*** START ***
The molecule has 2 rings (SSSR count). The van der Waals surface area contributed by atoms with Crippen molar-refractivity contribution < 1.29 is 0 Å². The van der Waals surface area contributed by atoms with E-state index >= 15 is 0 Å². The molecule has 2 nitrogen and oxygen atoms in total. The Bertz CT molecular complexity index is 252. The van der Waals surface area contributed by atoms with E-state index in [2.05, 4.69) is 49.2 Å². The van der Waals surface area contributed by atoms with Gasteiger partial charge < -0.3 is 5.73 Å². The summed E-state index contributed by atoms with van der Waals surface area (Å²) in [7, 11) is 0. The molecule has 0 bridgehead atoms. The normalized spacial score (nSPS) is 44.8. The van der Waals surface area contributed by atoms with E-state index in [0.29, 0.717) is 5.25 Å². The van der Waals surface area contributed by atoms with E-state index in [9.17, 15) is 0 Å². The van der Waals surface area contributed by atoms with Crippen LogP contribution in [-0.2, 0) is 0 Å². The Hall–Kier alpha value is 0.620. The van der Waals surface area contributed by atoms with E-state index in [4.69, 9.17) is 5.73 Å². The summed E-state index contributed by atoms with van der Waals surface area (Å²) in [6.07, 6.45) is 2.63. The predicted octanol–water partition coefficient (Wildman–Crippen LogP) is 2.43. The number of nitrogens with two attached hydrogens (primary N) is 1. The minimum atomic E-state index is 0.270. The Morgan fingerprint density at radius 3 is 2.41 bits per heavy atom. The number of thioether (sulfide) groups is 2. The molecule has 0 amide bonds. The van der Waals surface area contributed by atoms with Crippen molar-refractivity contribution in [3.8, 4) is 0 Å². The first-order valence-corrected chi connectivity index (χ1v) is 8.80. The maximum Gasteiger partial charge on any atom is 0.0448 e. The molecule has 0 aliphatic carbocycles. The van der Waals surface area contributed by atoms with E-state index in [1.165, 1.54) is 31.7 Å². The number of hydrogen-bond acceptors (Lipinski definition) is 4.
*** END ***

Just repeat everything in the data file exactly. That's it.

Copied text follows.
The molecule has 2 rings (SSSR count). The van der Waals surface area contributed by atoms with Crippen molar-refractivity contribution < 1.29 is 0 Å². The van der Waals surface area contributed by atoms with E-state index >= 15 is 0 Å². The molecule has 2 nitrogen and oxygen atoms in total. The Bertz CT molecular complexity index is 252. The van der Waals surface area contributed by atoms with E-state index in [2.05, 4.69) is 49.2 Å². The van der Waals surface area contributed by atoms with Gasteiger partial charge < -0.3 is 5.73 Å². The summed E-state index contributed by atoms with van der Waals surface area (Å²) in [7, 11) is 0. The molecule has 0 bridgehead atoms. The normalized spacial score (nSPS) is 44.8. The van der Waals surface area contributed by atoms with E-state index in [0.29, 0.717) is 5.25 Å². The van der Waals surface area contributed by atoms with E-state index in [9.17, 15) is 0 Å². The van der Waals surface area contributed by atoms with Crippen LogP contribution in [-0.2, 0) is 0 Å². The Hall–Kier alpha value is 0.620. The van der Waals surface area contributed by atoms with E-state index in [4.69, 9.17) is 5.73 Å². The summed E-state index contributed by atoms with van der Waals surface area (Å²) in [6.07, 6.45) is 2.63. The predicted octanol–water partition coefficient (Wildman–Crippen LogP) is 2.43. The number of nitrogens with two attached hydrogens (primary N) is 1. The minimum atomic E-state index is 0.270. The Morgan fingerprint density at radius 3 is 2.41 bits per heavy atom. The number of thioether (sulfide) groups is 2. The molecule has 0 amide bonds. The van der Waals surface area contributed by atoms with Crippen molar-refractivity contribution in [3.8, 4) is 0 Å². The first-order valence-corrected chi connectivity index (χ1v) is 8.80. The maximum Gasteiger partial charge on any atom is 0.0448 e. The molecule has 0 aliphatic carbocycles. The van der Waals surface area contributed by atoms with E-state index in [1.165, 1.54) is 31.7 Å². The number of hydrogen-bond acceptors (Lipinski definition) is 4.